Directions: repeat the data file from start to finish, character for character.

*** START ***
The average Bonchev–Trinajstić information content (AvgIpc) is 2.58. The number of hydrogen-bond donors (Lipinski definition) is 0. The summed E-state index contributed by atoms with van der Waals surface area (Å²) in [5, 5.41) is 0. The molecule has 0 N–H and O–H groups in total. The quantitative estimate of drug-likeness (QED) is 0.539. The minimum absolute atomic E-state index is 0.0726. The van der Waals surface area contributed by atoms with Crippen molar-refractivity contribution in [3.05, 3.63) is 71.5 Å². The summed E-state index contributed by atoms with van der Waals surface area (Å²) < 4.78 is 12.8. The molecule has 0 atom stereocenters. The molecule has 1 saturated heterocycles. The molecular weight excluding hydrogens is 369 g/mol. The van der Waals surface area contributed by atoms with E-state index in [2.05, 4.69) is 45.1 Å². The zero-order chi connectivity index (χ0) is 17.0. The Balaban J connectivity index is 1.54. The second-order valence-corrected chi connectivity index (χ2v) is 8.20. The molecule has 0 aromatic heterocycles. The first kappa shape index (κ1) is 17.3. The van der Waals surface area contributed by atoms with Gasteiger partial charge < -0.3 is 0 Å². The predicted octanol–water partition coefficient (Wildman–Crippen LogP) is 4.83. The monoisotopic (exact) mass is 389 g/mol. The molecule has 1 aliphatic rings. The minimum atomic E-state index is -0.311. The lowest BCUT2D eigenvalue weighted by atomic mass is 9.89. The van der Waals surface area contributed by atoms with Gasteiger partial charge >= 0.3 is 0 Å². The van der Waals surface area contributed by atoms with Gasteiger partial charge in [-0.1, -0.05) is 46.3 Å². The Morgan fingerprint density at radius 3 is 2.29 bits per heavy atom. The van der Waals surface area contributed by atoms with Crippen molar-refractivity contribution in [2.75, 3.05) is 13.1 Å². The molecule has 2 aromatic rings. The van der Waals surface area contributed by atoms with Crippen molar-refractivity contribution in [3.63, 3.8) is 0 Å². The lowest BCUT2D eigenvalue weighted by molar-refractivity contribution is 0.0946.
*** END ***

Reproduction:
The average Bonchev–Trinajstić information content (AvgIpc) is 2.58. The number of hydrogen-bond donors (Lipinski definition) is 0. The summed E-state index contributed by atoms with van der Waals surface area (Å²) in [5, 5.41) is 0. The molecule has 0 N–H and O–H groups in total. The quantitative estimate of drug-likeness (QED) is 0.539. The minimum absolute atomic E-state index is 0.0726. The van der Waals surface area contributed by atoms with Crippen molar-refractivity contribution in [3.05, 3.63) is 71.5 Å². The summed E-state index contributed by atoms with van der Waals surface area (Å²) < 4.78 is 12.8. The molecule has 0 atom stereocenters. The molecule has 1 saturated heterocycles. The molecular weight excluding hydrogens is 369 g/mol. The van der Waals surface area contributed by atoms with E-state index in [2.05, 4.69) is 45.1 Å². The zero-order chi connectivity index (χ0) is 17.0. The Balaban J connectivity index is 1.54. The second-order valence-corrected chi connectivity index (χ2v) is 8.20. The molecule has 0 aromatic heterocycles. The first kappa shape index (κ1) is 17.3. The van der Waals surface area contributed by atoms with Gasteiger partial charge < -0.3 is 0 Å². The predicted octanol–water partition coefficient (Wildman–Crippen LogP) is 4.83. The monoisotopic (exact) mass is 389 g/mol. The molecule has 1 aliphatic rings. The minimum atomic E-state index is -0.311. The lowest BCUT2D eigenvalue weighted by atomic mass is 9.89. The van der Waals surface area contributed by atoms with Gasteiger partial charge >= 0.3 is 0 Å². The van der Waals surface area contributed by atoms with Gasteiger partial charge in [-0.1, -0.05) is 46.3 Å². The Morgan fingerprint density at radius 3 is 2.29 bits per heavy atom. The van der Waals surface area contributed by atoms with Crippen molar-refractivity contribution in [2.75, 3.05) is 13.1 Å². The molecule has 2 aromatic rings. The van der Waals surface area contributed by atoms with Crippen molar-refractivity contribution in [3.63, 3.8) is 0 Å². The lowest BCUT2D eigenvalue weighted by molar-refractivity contribution is 0.0946.